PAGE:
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Summarizing data with aggregate functions

An important set of table operations compute totals and subtotals. In the relational world, these are implemented by combining summary operations (sum, max…) and group by. Data scientists often refer to these as Split-Apply-Combine functions. Tablesaw makes calculating summaries easy, using the summarize() method. The general form of summarize() is

t.summarize(column, functions...)

Calculating multiple values for one column

The column parameter is the column you want to summarize, and the functions parameter is an array of AggregateFunction, so you can calculate multiple statistics with a single method invocation as shown below.

import static tech.tablesaw.aggregate.AggregateFunctions.*;
NumberColumn age = t.nCol("age");    
t.summarize(age, mean, max, min);

In this example, the mean, max, and min functions are instances of AggregateFunction, which we access via a static import of AggregateFunctions. AggregateFunctions is a static utility class that defines many common (and uncommon) functions.

The return value from summarize is a SummaryFunction, to get the results in the form of a table, we use apply():

Table results = t.summarize(approval, mean, max, min).apply();

The results table is shown below. As you can see, there is a column for each of the functions. The default column name is function-name [summarized-column-name]

                     bush.csv summary                      
  Mean [approval]   |  Max [approval]  |  Min [approval]  |
 64.88235294117646  |            90.0  |            45.0  |

Calculating values for multiple columns

You can also summarize multiple columns in a single call, using one of the following variants:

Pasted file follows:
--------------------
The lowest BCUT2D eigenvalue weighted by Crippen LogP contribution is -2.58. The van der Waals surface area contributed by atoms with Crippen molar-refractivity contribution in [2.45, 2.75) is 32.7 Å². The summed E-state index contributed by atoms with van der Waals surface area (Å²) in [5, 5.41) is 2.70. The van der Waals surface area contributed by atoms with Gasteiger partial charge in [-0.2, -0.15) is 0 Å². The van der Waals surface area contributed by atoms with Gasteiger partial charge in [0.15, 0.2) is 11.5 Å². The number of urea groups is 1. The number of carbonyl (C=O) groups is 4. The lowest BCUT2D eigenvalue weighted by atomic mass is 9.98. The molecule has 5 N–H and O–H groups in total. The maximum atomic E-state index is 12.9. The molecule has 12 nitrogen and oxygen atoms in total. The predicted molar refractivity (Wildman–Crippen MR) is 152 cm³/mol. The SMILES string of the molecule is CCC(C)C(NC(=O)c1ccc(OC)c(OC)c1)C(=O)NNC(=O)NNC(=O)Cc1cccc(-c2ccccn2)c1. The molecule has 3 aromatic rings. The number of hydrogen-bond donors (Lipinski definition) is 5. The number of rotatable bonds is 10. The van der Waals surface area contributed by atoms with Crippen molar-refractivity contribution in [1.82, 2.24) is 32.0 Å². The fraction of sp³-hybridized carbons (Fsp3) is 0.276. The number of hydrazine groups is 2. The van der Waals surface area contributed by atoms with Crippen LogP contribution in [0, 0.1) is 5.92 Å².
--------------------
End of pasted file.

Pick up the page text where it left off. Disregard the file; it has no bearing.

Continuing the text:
t.summarize(column1, column2, function...)	
t.summarize(column1, column2, column3, function...)
t.summarize(column1, column2, column3, column4, function...)	

Usually, you’ll be summarizing numeric columns, but some functions are available for other column types. BooleanColumn, for example, supports countTrue() and countFalse(). All column types support countMissing().

What if you want to apply countTrue() to a boolean column, while calculationg the standard deviation of a numeric column. You can achieve this with one of the options shown above:

t.summarize(booleanColumn, numericColumn, standardDeviation, countTrue)

The summary function will compute the results for every column type that supports the given function, so in this example, booleanColumn returns a value for countTrue, and numericColumn returns a value for standardDeviation.

In the above examples, we’ve been using columns as the first n arguments to summarize(). You can also refer to the column by its name.


Computing subtotals with by()

In this example, we’ll use a Tornado dataset from the NOAA’s Storm Prediction Center. It contains records of every recorded US tornado from 1950-2014. Once we’ve loaded the data, computing stats on subgroups is easy.

The argument to by() is a column or columns, which may be given by the column’s name. In the example below, we calculate the average number of injuries, subtotaling by the tornado’s scale attribute.

Table avgInjuries = table.summarize("Injuries", mean).by("Scale");

That’s all there is to it. Note that when we use by(), we no longer need to call apply() to get the table. We give the result table a more descriptive name, and then to see the result, we can use print():

avgInjuries.setName("Average injuries by Tornado Scale");

Average injuries by Tornado Scale 
 Scale  |    Mean [Injuries]     |
  -9.0  |    0.1052631578947369  |
   0.0  |  0.028963191083737013  |
   1.0  |   0.34967825609816594  |
   2.0  |    1.7487066593285947  |
   3.0  |      9.95538461538462  |
   4.0  |     59.61855670103088  |
   5.0  |    195.23170731707316  |

In this dataset, missing scale values are indicated by a -9. A scale of 0 to 5 indicates the size of the storm, with 5 being the largest/most severe. As you can see, injuries increase dramatically with the most severe storms.